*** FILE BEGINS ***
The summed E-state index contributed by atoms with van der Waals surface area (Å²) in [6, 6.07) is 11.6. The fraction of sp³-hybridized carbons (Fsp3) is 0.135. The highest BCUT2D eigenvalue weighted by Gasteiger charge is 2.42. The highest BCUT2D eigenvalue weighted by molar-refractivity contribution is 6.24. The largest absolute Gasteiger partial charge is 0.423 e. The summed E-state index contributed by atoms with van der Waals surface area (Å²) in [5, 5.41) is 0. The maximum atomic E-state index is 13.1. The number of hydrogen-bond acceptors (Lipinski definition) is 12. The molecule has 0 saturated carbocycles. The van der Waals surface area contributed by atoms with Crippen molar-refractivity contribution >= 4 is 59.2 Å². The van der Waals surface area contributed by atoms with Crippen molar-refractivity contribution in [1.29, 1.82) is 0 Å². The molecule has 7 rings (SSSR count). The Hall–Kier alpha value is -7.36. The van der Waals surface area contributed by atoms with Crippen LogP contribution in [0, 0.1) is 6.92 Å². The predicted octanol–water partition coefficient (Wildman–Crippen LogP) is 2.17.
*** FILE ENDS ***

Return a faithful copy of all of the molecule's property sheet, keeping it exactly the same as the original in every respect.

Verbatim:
The summed E-state index contributed by atoms with van der Waals surface area (Å²) in [6, 6.07) is 11.6. The fraction of sp³-hybridized carbons (Fsp3) is 0.135. The highest BCUT2D eigenvalue weighted by Gasteiger charge is 2.42. The highest BCUT2D eigenvalue weighted by molar-refractivity contribution is 6.24. The largest absolute Gasteiger partial charge is 0.423 e. The summed E-state index contributed by atoms with van der Waals surface area (Å²) in [5, 5.41) is 0. The maximum atomic E-state index is 13.1. The number of hydrogen-bond acceptors (Lipinski definition) is 12. The molecule has 0 saturated carbocycles. The van der Waals surface area contributed by atoms with Crippen molar-refractivity contribution >= 4 is 59.2 Å². The van der Waals surface area contributed by atoms with Crippen molar-refractivity contribution in [1.29, 1.82) is 0 Å². The molecule has 7 rings (SSSR count). The Hall–Kier alpha value is -7.36. The van der Waals surface area contributed by atoms with Crippen LogP contribution in [0, 0.1) is 6.92 Å². The predicted octanol–water partition coefficient (Wildman–Crippen LogP) is 2.17.